What's a series of guest posts, focusing on crossdressing, without featuring one from my friend, Stana? Stana is very well known in the T Community, both internationally via her blog, but also locally, via her outreach activity.
Femulate has an incredible following, which is quite apparent when I look at where the readers of my personal blog, and even T-Central, are coming from. I often refer to Femulate as a Mega-blog and I'm sure there are many of you out there who have visited Stana's Femulate site. If you haven't visited Femulate, do it now! It's a wonderful resource for fashion, and crossdressing and also includes Stana's daily activity updates and even a touch of her own brand of humor.
So, without further mindless babble from me, let's hear from Stana.
My Theory of Operation
By Stana (firstname.lastname@example.org, www.femulate.org)
I identify as transgender, more specifically, a heterosexual male-to-female crossdresser, who crossdresses once or twice per month (in deference to my spouse). However, I readily admit that if I had the opportunity, I would crossdress 24/7 and live full-time as a female without surgery, hormones, or other body modifications. I likely would get electrolysis, but nothing more than that.
If I desire to live full-time as a woman, am I still a crossdresser? Or am I something else... something beyond a crossdresser, but not quite a transsexual mainly because I never felt that I was a woman trapped inside the body of a male.
As a youngster, I participated in sports (baseball and football) and played "boy games" (cowboys, war, spacemen, etc.). I felt that I was a typical boy and I enjoyed doing "boy things," unlike many trans sisters, who as children, hated "boy things" and preferred "girl things."
I enjoyed boy activities... to a point. I was not your typical rough and tumble boy and I did not like to take part in any activities where pain was a possibility. For example, I liked to play football, but I preferred touch football and avoided tackle football. So, I definitely had a sissy streak in me and some of the other youths let me know it by taunting me and calling me names.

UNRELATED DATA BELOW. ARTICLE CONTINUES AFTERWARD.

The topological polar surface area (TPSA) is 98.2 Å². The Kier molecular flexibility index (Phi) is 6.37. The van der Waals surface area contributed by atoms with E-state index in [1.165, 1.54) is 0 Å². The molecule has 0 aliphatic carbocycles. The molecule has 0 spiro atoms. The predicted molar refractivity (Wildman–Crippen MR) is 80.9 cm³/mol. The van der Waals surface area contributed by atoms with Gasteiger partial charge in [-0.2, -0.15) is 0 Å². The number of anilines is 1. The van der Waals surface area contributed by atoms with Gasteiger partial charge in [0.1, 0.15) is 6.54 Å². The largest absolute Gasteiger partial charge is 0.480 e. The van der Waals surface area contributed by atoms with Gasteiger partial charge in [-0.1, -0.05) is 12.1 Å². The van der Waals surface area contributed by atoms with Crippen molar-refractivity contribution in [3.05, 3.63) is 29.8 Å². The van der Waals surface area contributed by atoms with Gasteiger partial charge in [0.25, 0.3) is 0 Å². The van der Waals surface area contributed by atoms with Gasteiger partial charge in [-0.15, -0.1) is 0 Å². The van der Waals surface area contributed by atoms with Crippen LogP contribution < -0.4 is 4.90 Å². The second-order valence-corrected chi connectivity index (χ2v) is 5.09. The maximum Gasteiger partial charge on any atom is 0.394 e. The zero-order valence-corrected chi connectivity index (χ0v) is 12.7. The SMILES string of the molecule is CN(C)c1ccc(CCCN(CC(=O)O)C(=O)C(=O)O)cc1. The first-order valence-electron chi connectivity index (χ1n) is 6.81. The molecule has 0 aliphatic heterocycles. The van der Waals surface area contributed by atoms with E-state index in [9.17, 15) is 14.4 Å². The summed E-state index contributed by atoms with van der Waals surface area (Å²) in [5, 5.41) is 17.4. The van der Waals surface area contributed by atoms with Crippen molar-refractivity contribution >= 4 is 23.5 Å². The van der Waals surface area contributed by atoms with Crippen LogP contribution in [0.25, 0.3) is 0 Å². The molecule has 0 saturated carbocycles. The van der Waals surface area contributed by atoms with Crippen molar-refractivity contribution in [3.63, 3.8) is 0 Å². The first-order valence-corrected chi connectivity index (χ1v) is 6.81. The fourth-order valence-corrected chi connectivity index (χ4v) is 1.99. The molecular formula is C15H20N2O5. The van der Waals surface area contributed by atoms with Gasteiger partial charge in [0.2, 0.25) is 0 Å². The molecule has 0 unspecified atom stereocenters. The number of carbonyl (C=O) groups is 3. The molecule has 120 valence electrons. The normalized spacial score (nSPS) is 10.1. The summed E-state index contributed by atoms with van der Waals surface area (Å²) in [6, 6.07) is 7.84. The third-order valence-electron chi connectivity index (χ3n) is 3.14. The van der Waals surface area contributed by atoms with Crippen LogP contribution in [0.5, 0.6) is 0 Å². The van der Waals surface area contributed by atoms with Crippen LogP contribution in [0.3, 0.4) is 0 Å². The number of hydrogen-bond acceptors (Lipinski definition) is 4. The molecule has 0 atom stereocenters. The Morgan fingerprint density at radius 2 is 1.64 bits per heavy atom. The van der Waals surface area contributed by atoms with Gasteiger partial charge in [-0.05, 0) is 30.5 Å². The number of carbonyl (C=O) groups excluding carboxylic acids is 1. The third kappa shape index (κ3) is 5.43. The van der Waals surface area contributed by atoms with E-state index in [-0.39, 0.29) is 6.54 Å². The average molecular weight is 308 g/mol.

And I enjoyed creative activities (writing and drawing) and there were other activities, i.e., some that were downright female that I would have pursued, but I knew if I followed those girlish interests, I would be pushing the envelope too much, so I avoided them.
Despite my participation and enjoyment of boy things, other boys called me names like "sissy," "fairy," "faggot," etc., which indicated to me that I was not necessarily all the boy I thought I was
because others perceived me as being effeminate. That perception may still exist, but as an adult, most people I encounter are polite enough to keep such opinions to themselves.
In my youth, it was not just a case of bullies using random offensive names to raise my ire. Even some of my friends told me that I was not acting like a boy at a 100% level and that I should do something about it.
I wondered if there was something in my speech or mannerisms that caused their reaction? I was not intentionally speaking or acting in an affected manner. Rather, I was speaking and acting in my natural manner.
The fact that even friends told me that something was amiss indicated that something really was amiss, but I was clueless. I had no idea what I had to do differently to be more boy-like. So, I continued acting the same way I always acted.
I did not and do not make any effort to be effeminate (or masculine, for that matter). I always acted in a way that was natural to me and my natural inclination was to act effeminately according to the "standards" set by our society.
I never felt I had a masculine or feminine side and I never felt that I was a woman trapped inside the body of a male like the typical transsexual, who hid or suppressed their femininity in boy mode.
I never felt that I was a woman trapped inside the body of a male because she was never trapped! I never suppressed my femininity because I never realized I was acting effeminately, so as far as I was concerned, there was nothing to suppress.
Back in college, I attended a Halloween party in drag. One of my classmates who knew me well was impressed with how my normal persona was such a good fit for my female Halloween costume. Until he saw me in drag, he never realized that my everyday persona was so feminine. That confirms what I always believed, i.e., "I" am the same person in boy mode or in girl mode except that "I" am a better fit in girl mode.
In conclusion, I am not a woman trapped in a male body; rather I am a woman with a male body and I’m OK with that. I realize that my body has nothing to with my gender and further that having a male body does not make me less of a woman.